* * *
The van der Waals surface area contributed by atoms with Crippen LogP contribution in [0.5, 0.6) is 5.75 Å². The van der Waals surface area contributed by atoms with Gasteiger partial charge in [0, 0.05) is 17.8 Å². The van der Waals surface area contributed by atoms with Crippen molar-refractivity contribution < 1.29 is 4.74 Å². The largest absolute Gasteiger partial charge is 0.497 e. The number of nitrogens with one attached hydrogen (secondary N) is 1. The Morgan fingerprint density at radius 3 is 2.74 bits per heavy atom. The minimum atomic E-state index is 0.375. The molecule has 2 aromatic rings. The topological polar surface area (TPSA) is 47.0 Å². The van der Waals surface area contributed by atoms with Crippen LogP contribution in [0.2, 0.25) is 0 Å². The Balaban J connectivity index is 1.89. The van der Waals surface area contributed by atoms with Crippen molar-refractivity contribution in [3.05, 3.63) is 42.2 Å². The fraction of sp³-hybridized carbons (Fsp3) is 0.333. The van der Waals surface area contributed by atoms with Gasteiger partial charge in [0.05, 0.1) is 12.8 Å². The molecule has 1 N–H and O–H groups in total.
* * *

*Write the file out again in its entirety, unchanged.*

The van der Waals surface area contributed by atoms with Crippen LogP contribution in [0.5, 0.6) is 5.75 Å². The van der Waals surface area contributed by atoms with Gasteiger partial charge in [0, 0.05) is 17.8 Å². The van der Waals surface area contributed by atoms with Crippen molar-refractivity contribution < 1.29 is 4.74 Å². The largest absolute Gasteiger partial charge is 0.497 e. The number of nitrogens with one attached hydrogen (secondary N) is 1. The Morgan fingerprint density at radius 3 is 2.74 bits per heavy atom. The minimum atomic E-state index is 0.375. The molecule has 2 aromatic rings. The topological polar surface area (TPSA) is 47.0 Å². The van der Waals surface area contributed by atoms with Crippen LogP contribution in [0.2, 0.25) is 0 Å². The Balaban J connectivity index is 1.89. The van der Waals surface area contributed by atoms with Crippen molar-refractivity contribution in [3.05, 3.63) is 42.2 Å². The fraction of sp³-hybridized carbons (Fsp3) is 0.333. The van der Waals surface area contributed by atoms with Gasteiger partial charge in [0.05, 0.1) is 12.8 Å². The molecule has 1 N–H and O–H groups in total.